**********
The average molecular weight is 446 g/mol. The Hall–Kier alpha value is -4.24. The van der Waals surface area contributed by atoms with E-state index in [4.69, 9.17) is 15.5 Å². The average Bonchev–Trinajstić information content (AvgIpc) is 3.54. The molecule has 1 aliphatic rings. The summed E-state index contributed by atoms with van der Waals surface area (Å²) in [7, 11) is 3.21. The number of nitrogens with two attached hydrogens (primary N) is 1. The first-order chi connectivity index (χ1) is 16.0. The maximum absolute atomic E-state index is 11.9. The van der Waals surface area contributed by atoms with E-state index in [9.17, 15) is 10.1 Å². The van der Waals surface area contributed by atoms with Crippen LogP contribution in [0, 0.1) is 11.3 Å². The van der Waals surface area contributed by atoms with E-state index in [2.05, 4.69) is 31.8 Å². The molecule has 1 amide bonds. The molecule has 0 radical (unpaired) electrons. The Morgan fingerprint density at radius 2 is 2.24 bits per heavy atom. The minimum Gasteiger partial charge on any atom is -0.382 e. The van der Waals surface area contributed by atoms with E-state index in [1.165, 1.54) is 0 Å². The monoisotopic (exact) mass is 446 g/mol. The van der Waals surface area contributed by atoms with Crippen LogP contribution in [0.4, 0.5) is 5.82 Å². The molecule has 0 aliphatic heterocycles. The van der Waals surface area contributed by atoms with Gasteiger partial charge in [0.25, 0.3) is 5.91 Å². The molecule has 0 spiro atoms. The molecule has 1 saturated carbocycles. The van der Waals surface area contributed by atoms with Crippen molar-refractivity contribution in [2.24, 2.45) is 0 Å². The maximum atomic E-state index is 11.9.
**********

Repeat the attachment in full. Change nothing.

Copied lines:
The average molecular weight is 446 g/mol. The Hall–Kier alpha value is -4.24. The van der Waals surface area contributed by atoms with E-state index in [4.69, 9.17) is 15.5 Å². The average Bonchev–Trinajstić information content (AvgIpc) is 3.54. The molecule has 1 aliphatic rings. The summed E-state index contributed by atoms with van der Waals surface area (Å²) in [7, 11) is 3.21. The number of nitrogens with two attached hydrogens (primary N) is 1. The first-order chi connectivity index (χ1) is 16.0. The maximum absolute atomic E-state index is 11.9. The van der Waals surface area contributed by atoms with E-state index in [9.17, 15) is 10.1 Å². The van der Waals surface area contributed by atoms with Crippen LogP contribution in [0, 0.1) is 11.3 Å². The van der Waals surface area contributed by atoms with E-state index in [2.05, 4.69) is 31.8 Å². The molecule has 1 amide bonds. The molecule has 0 radical (unpaired) electrons. The Morgan fingerprint density at radius 2 is 2.24 bits per heavy atom. The minimum Gasteiger partial charge on any atom is -0.382 e. The van der Waals surface area contributed by atoms with E-state index in [1.165, 1.54) is 0 Å². The monoisotopic (exact) mass is 446 g/mol. The van der Waals surface area contributed by atoms with Crippen LogP contribution in [0.4, 0.5) is 5.82 Å². The molecule has 0 aliphatic heterocycles. The van der Waals surface area contributed by atoms with Gasteiger partial charge in [0.25, 0.3) is 5.91 Å². The molecule has 0 spiro atoms. The molecule has 1 saturated carbocycles. The van der Waals surface area contributed by atoms with Crippen molar-refractivity contribution in [2.24, 2.45) is 0 Å². The maximum atomic E-state index is 11.9.